–- Beat the Whites with the Red Wedge (1919; 1138x1200pix, 70kb _ .ZOOM to 1405x1797pix, 126kb)
–- Beat the Whites with the Red Wedge ~ 3D (1138x1200pix, 78kb)
— Announcer. Victory over the sun (1923, 51x43cm; 2402x1869pix image in 3644x3116pix background, 957kb)
–- Abstraction in Black and White (lithograph 36x35cm; 926x746pix, 37kb)
Proun 19D (1922, 97x97cm; 914x881pix, 132kb)
— Proun G7 (1923, 77x62cm; 1013x816pix, 102kb) _ The pseudonymous Sainlazare Markawitch Licitsea has transformed this into the colorful anthropomorphicized abstractions, rich in fine details,
_ Pronoun (2007; 550x778pix, 153kb _ ZOOM 1 to 778x1100pix, 315kb _ ZOOM 2 to 1100x1556pix, 622kb _ ZOOM 3 to 1710x2418pix, 1400kb _ ZOOM 4 to 2658x3760pix, 2630kb) and
_ Pronounce “Cheese Heaven” (2007; 550x778pix, 153kb _ ZOOM 1 to 778x1100pix, 315kb _ ZOOM 2 to 1100x1556pix, 622kb _ ZOOM 3 to 1710x2418pix, 1400kb _ ZOOM 4 to 2658x3760pix, 2630kb)
— Homme Nouveau, la Société Anonyme (1258x1289pix image in a 2147x1800pix yellowed background, 702kb)
Proun (1923; 1400x925pix, 182kb)
— Untitled (1920, 80x50cm) [loosely stacked multicolored rectangles] _ This painting reveals the principles of Suprematism that El Lissitzky absorbed under the influence of Kazimir Malevich in 1919–1920. Trained as an engineer and possessing a more pragmatic temperament than that of his mentor, Lissitzky soon became one of the leading exponents of Constructivism. In the 1920s, while living in Germany, he became an important influence on both the Dutch De Stijl group and the artists of the German Bauhaus.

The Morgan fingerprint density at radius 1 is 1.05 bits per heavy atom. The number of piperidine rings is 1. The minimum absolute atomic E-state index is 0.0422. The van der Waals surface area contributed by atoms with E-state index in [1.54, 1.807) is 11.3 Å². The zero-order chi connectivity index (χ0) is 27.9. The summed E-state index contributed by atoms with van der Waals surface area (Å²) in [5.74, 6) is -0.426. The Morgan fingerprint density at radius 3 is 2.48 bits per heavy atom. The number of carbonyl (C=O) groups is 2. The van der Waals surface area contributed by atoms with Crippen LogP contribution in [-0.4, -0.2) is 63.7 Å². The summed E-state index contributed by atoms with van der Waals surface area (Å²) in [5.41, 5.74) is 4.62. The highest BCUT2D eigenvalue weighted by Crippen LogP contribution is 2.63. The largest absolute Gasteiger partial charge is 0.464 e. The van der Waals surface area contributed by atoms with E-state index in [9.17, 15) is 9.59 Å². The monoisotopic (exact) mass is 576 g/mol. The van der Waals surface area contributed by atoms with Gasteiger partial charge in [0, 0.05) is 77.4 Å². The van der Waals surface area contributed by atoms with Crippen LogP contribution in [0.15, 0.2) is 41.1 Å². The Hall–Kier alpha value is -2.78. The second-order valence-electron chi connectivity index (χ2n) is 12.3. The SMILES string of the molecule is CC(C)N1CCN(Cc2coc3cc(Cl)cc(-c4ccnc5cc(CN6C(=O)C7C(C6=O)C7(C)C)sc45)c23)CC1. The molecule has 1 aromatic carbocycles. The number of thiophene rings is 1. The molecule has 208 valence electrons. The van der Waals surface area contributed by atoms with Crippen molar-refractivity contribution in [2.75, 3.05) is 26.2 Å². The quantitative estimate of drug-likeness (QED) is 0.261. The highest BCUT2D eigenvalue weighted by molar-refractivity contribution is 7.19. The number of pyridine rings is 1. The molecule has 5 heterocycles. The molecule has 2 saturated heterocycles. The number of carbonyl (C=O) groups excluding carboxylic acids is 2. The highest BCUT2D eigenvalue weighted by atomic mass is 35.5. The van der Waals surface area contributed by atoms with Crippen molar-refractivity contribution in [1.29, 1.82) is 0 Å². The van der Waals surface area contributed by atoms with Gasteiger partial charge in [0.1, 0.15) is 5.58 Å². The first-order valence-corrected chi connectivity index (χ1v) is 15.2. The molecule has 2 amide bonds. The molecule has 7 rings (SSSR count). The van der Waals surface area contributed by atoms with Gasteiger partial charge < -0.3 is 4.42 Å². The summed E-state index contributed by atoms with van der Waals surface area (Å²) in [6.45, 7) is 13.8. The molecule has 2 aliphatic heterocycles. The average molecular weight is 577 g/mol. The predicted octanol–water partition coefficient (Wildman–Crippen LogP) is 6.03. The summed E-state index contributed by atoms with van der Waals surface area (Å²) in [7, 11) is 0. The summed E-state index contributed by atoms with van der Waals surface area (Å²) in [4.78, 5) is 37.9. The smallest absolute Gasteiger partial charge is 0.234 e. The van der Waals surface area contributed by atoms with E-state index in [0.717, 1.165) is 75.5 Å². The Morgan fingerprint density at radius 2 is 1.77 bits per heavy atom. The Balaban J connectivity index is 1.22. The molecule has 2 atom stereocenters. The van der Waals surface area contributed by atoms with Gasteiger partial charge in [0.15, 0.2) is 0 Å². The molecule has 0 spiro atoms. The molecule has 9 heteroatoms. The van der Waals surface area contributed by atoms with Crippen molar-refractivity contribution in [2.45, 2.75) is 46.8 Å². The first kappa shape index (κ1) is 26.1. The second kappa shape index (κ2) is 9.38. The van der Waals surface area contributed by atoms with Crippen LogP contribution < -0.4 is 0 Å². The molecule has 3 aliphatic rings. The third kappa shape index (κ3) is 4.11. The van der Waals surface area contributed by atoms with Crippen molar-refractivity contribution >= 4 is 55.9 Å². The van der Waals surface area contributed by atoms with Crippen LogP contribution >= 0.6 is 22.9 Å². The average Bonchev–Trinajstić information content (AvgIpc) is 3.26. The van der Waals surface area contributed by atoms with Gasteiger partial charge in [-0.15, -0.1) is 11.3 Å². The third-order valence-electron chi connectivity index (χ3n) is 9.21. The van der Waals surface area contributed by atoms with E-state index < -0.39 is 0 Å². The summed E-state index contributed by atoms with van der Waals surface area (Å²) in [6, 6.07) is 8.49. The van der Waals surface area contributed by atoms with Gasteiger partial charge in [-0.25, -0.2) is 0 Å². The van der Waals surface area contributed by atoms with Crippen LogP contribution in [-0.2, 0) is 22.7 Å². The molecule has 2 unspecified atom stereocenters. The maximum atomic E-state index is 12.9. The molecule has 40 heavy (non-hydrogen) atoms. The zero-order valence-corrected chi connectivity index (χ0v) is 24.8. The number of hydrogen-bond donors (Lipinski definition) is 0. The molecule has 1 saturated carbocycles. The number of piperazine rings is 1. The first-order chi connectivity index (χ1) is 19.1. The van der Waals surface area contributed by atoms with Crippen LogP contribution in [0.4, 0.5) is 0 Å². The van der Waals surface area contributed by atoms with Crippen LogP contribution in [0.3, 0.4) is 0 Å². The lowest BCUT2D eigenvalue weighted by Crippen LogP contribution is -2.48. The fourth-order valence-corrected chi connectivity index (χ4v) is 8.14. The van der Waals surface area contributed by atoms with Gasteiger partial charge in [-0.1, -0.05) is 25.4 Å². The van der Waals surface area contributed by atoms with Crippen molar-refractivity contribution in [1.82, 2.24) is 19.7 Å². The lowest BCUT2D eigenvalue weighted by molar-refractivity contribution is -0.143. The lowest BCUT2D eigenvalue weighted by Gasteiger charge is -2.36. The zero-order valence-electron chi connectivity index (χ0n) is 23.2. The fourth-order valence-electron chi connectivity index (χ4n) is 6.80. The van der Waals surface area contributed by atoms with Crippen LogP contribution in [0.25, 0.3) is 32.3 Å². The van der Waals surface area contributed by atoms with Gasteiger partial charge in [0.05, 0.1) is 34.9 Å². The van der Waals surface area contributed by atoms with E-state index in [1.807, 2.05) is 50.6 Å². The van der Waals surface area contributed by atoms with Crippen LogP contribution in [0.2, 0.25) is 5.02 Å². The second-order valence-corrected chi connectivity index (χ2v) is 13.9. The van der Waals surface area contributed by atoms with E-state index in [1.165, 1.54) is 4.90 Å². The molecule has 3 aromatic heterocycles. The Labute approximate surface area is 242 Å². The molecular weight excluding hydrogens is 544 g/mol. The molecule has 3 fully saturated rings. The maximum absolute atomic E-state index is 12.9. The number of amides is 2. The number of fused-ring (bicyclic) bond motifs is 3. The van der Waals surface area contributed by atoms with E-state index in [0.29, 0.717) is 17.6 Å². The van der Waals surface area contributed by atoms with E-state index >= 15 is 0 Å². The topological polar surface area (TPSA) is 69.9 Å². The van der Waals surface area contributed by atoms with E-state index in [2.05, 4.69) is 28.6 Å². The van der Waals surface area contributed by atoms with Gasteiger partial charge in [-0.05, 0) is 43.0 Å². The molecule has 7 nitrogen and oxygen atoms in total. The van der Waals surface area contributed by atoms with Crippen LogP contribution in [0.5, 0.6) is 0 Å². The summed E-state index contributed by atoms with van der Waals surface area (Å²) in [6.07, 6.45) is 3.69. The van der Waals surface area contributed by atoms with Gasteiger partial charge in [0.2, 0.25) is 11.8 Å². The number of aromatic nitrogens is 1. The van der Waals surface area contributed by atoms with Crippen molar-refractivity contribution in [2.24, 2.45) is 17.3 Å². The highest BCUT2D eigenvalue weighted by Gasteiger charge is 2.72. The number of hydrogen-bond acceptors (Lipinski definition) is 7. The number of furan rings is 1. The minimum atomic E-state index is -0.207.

Like Malevich, Lissitzky believed in a new art that rejected traditional pictorial structure, centralized compositional organization, mimesis, and perspectival consistency. In this work the ladder of vividly colored forms seems to be floating through indeterminate space. Spatial relationships are complicated by the veil of white color that divides these forms from the major gray diagonal. The linkage of elements is not attributable to a mysterious magnetic pull, as in Malevich’s untitled painting of ca. 1916, but is indicated in a literal way by the device of a connecting threadlike line. The winding line changes color as it passes through the various rectangles that may serve as metaphors for different cosmic planes.